Disney -- so far into our heads, hopes and dreams that it is legendarily the Mouse that built the better people trap -- is now presenting not so much the future, but the future that it thinks we want. Wander around Tomorrowland and it no longer gleams with white plastic and blue trim. No "2001." It is an antique future, a bronze future, full of things that look like astrolabes channeling Leonardo da Vinci.


The future of the future is in the past?

"This is an aspirational future," says Disney spokesman John J. Nicoletti.

See also:
Disney Calls Future a Thing of the Past (1997)
Postmodern Paleo-Future
Tomorrowland, Disneyland Opening Day (1955)
Rebuilding Tomorrowland (1966)
EPCOT Publicity Materials (1981)
Mickey Futurism (1980s)
Monsanto House of the Future (1957-1967)
Monsanto House of the Future (1957)
Monsanto House of the Future Brochure (1961)



Your Own Wireless Telephone (1910)

Are the switchboard girls listening in on your calls? Get the Wireless Telephone! This story ran in the February 20, 1910 Washington Post (Washington, D.C.). The story has a number of typos and grammatical errors so I took some liberties with the transcript, but you can read it unedited above.

The part about calling your husband and telling him to stop at the butcher's shop is amazing. I don't think I'd believe the article was real if I hadn't found it myself.

The wireless telephone makes it easy enough for the timid lover who hasn't the courage to make his avowal to his Valentine face to face.

He could have used the ordinary telephone you say? Ah, there was the dread of the listening giggling telephone girls at the Central switchboard. Crossed wires might cross him in love besides.

He wasn't safe with the old style telephone - for it is old style though still in use. Somebody else might cut in. Somebody else might cut him off and thereby cut him out.

For the wireless telephone is here. That is if it isn't here it's there.

And do you think it is necessary to hitch a wireless telephone to a tall steel tower to get results? Not at all. Mr. Pickerill uses an umbrella. Mr. Pickerill says if you are at all superstitious about raising an umbrella in the house -- for the wireless telephone can be used anywhere within a radius of several hundred miles outdoors or in-you can hitch the telephone to a typewriter or an iron bed or the metal frame of a sewing machine or the coal scuttle or the radiator or the kitchen stove or the gas fixture - he doesn't care - and call up your own true love.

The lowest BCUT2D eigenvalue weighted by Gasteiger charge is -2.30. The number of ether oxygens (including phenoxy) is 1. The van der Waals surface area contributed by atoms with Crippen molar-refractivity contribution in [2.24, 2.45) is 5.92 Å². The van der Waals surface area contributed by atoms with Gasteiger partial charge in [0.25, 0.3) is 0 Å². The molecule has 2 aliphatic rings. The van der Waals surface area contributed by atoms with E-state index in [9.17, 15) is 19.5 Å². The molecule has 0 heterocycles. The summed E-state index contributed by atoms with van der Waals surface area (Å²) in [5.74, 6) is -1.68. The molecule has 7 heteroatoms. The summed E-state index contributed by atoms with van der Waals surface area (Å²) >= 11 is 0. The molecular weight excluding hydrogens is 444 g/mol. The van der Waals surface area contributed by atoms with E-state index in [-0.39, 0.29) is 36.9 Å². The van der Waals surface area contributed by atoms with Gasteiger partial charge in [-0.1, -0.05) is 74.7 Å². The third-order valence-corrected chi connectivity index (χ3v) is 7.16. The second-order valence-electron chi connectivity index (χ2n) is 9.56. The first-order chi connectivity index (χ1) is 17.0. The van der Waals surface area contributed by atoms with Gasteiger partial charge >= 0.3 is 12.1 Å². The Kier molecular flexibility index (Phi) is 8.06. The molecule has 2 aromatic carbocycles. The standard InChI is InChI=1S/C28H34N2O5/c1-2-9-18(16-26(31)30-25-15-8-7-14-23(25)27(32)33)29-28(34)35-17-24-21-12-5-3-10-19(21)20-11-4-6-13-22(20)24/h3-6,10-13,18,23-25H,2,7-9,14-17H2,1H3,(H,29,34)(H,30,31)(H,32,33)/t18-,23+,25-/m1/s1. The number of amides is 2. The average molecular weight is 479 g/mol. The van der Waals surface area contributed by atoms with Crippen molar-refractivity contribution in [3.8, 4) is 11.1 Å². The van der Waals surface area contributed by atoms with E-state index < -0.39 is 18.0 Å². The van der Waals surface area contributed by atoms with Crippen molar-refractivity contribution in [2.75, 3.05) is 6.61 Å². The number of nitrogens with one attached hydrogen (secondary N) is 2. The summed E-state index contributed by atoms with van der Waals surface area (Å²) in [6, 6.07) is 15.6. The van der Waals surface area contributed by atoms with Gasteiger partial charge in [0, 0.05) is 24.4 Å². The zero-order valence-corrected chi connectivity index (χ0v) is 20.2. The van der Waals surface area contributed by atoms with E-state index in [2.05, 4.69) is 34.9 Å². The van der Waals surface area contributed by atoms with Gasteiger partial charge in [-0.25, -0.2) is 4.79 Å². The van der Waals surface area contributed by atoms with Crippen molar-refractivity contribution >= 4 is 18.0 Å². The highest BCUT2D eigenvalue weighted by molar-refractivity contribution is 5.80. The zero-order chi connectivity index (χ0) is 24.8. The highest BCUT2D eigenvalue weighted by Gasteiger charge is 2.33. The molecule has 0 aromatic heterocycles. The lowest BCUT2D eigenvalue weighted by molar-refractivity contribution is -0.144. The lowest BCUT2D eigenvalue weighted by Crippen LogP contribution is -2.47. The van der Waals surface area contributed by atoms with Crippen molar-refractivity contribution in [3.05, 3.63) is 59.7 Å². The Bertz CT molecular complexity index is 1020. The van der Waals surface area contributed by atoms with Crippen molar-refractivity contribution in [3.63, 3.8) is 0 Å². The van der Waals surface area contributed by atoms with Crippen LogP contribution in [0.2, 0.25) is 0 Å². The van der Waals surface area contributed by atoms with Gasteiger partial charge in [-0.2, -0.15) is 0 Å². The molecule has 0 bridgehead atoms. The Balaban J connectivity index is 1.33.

Wives can call husbands at their offices or on the way to Harlem or the suburbs in the car and say, "Do stop at the butcher's on the corner and get some liver and bacon!" It's the girl's day out. And you know how she is! She never orders a thing ahead.

As a matter of fact, the present style telephone is used mostly by loving couples. After a man's married the trouble begins - not on account of needles and pins money so much as because he doesn't telephone that he'll be late at the office or has to sit up with a sick friend.

"When we were keeping company you used to ring me up a dozen times a day simply to ask me if I still loved you!" the wife will cry. "And if Central would say Busy you'd get so jealous and accuse me of having other fellows call me up. And if Central would say Nobody answers you'd write complaints to the main office. But now you never even let me know you are not coming home!"

Lovers must be sure that their wireless telephones are in tune as well as their thoughts in accord. The wireless telegraph companies are appealing to the Government to supervise aerograms because mocking amateurs are continually butting in on the Hertzian waves.

So too if lovers are not in tune, the wrong girl may get the wireless telephone proposal.

Advice to Married Men - Don't you care when your wife says angrily, "Don't tell me, I know you heard me. I called you all day and your wireless telephone was in perfect condition when you fastened it to your hat this morning when you left the house."

Affect a look of surprise and reply, "Don't be angry dear. I forgot to take off my rubbers and wore them all day."